On the Edge of the West with Max McCoy

Max-McCoy_The-Spirit-is-WillingA Kansas native, the WWA Spur award-winning novelist Max McCoy was raised on the edge of the American prairie between Baxter Springs, Kansas, and the Kansas-Missouri borderlands of Joplin and the Ozarks. McCoy, an associate professor of journalism and director of the Tallgrass Writing Workshop at Emporia State University in Emporia, Kansas, was an investigative reporter at The Pittsburg Morning Sun and The Joplin Globe for many years before entering academics.

Early on, his passion for true crime led him to write for True Detective. In 1994, he published his first Western, The Sixth Rider, which earned him the WWA Medicine Pipe Bearer’s Award for Best First Novel. Eighteen novels later, McCoy has just published his 19th, The Spirit is Willing (An Ophelia Wylde Paranormal Mystery), the second in his Kensington series, with his 20th due out in 2015. McCoy’s love of the dark edge between good and evil that shadowed the settlement of his Kansas-Missouri borderlands is reflected in the stories and characters that inhabit the pages of McCoy’s favorite works of Western fiction:

1 Huckleberry Finn (Mark Twain, 125 Anniversary Edition, University of California Press, 2010): Twain’s most luminous book. Although a flawed masterpiece, Ernest Hemingway believed all American literature flows from Huckleberry Finn. Twain grew up with America, and Huckleberry is the voice and emerging conscience of our country.

2 Little Big Man (Thomas Berger, Dial Press, 1964): In a career of jumping and mixing genres, Berger’s satiric novel heralded a coming disenchantment with the Western mythos. I was never interested in Westerns before Berger, but this picaresque story—which questions the very nature of reality—encouraged me to attempt my own bold and strange Western stories.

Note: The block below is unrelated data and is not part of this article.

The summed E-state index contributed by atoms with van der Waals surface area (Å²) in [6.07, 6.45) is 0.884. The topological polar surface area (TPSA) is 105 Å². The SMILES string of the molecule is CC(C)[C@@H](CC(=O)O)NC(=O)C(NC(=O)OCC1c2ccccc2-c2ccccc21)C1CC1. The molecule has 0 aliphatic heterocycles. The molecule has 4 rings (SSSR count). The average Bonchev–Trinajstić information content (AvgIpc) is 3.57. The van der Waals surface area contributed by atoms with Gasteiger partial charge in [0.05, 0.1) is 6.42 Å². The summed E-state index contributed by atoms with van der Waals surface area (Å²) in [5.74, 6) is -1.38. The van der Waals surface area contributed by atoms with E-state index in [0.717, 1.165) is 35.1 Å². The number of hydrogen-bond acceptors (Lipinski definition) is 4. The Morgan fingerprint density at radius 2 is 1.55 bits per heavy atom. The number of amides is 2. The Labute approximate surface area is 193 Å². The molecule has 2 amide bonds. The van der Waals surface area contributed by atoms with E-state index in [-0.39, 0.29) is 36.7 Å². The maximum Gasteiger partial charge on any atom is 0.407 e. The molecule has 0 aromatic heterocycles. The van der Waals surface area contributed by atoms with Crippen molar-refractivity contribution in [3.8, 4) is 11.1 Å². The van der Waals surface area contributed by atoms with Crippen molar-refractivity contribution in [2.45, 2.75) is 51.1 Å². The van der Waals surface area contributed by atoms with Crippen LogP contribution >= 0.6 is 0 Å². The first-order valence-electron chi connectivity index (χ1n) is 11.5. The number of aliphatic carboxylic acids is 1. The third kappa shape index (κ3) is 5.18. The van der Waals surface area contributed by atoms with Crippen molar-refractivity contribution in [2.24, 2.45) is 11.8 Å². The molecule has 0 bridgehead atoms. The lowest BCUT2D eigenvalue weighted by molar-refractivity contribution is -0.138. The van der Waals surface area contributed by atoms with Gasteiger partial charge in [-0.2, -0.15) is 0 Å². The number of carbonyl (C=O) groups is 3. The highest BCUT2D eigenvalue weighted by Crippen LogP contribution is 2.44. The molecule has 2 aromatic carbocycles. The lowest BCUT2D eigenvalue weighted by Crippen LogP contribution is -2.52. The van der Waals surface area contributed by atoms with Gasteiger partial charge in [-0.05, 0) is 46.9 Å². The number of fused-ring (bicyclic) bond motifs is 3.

3 True Grit (Charles Portis, Simon & Schuster, 1968): First serialized in The Saturday Evening Post, I read the book when I was 10 or 11 years old. I was blown away, obsessed even. I loved the voice and strength of narrator Mattie Ross, and even Glenn Campbell’s acting couldn’t ruin the 1969 film version. The Coen brothers’ adaptation, however, is superior.

4 Monkey Wrench Gang (Edward Abbey, Lippincott Williams & Wilkins, 1975): Oh, Edward Abbey. He’s much of the reason I sometimes roam the American Southwest now in my Jeep Wrangler (Hayduke Lives!) full of serious gear, in search of adventure. This novel, about a gang of misfits engaged in serious eco-terrorism, liberated my inner outlaw. Abbey’s The Brave Cowboy and Desert Solitaire are also contenders.

5 William Goldman Four Screenplays with Essays (William Goldman, Applause Theatre & Cinema Books, 2000): Not a book, strictly, but William Goldman’s screenplay for George Roy Hill’s Butch Cassidy and the Sundance Kid, 1969, should be read as such; it’s a master class in storytelling. It also provided the seed for so much that is still being worked out in popular culture today.


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